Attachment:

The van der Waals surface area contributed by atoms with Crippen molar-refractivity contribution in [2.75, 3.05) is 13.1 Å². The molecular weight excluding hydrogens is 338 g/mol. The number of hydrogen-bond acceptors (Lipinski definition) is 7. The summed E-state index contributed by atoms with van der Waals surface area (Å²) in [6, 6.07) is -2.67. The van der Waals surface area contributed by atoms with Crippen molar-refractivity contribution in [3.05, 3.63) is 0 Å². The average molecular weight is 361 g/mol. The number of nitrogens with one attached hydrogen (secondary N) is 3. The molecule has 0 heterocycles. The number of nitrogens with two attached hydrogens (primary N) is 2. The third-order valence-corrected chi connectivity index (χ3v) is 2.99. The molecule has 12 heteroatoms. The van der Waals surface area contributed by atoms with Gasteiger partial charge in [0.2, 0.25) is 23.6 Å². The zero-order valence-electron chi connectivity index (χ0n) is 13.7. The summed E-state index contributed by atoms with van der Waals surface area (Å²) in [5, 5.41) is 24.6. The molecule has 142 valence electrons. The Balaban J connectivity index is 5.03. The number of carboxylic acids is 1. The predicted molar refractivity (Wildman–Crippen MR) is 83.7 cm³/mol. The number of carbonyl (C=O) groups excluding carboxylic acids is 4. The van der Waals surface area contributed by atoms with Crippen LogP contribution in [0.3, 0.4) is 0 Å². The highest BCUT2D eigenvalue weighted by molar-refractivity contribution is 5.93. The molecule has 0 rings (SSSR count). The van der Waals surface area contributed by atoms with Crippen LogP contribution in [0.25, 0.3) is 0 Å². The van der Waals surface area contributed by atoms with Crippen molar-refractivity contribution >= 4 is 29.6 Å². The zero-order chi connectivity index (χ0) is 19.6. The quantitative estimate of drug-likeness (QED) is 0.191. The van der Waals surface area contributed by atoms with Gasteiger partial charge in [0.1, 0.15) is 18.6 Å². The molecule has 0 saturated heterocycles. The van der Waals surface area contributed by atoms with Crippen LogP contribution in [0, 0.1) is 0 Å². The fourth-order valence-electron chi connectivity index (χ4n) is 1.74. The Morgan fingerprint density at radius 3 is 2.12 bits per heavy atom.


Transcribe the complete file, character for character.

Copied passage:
The van der Waals surface area contributed by atoms with Crippen molar-refractivity contribution in [2.75, 3.05) is 13.1 Å². The molecular weight excluding hydrogens is 338 g/mol. The number of hydrogen-bond acceptors (Lipinski definition) is 7. The summed E-state index contributed by atoms with van der Waals surface area (Å²) in [6, 6.07) is -2.67. The van der Waals surface area contributed by atoms with Crippen molar-refractivity contribution in [3.05, 3.63) is 0 Å². The average molecular weight is 361 g/mol. The number of nitrogens with one attached hydrogen (secondary N) is 3. The molecule has 0 heterocycles. The number of nitrogens with two attached hydrogens (primary N) is 2. The third-order valence-corrected chi connectivity index (χ3v) is 2.99. The molecule has 12 heteroatoms. The van der Waals surface area contributed by atoms with Gasteiger partial charge in [0.2, 0.25) is 23.6 Å². The zero-order valence-electron chi connectivity index (χ0n) is 13.7. The summed E-state index contributed by atoms with van der Waals surface area (Å²) in [5, 5.41) is 24.6. The molecule has 142 valence electrons. The Balaban J connectivity index is 5.03. The number of carboxylic acids is 1. The predicted molar refractivity (Wildman–Crippen MR) is 83.7 cm³/mol. The number of carbonyl (C=O) groups excluding carboxylic acids is 4. The van der Waals surface area contributed by atoms with Crippen LogP contribution in [0.3, 0.4) is 0 Å². The highest BCUT2D eigenvalue weighted by molar-refractivity contribution is 5.93. The molecule has 0 rings (SSSR count). The van der Waals surface area contributed by atoms with Crippen LogP contribution in [0.25, 0.3) is 0 Å². The van der Waals surface area contributed by atoms with Crippen molar-refractivity contribution >= 4 is 29.6 Å². The zero-order chi connectivity index (χ0) is 19.6. The quantitative estimate of drug-likeness (QED) is 0.191. The van der Waals surface area contributed by atoms with Gasteiger partial charge in [0.1, 0.15) is 18.6 Å². The molecule has 0 saturated heterocycles. The van der Waals surface area contributed by atoms with Crippen LogP contribution in [0, 0.1) is 0 Å². The fourth-order valence-electron chi connectivity index (χ4n) is 1.74. The Morgan fingerprint density at radius 3 is 2.12 bits per heavy atom.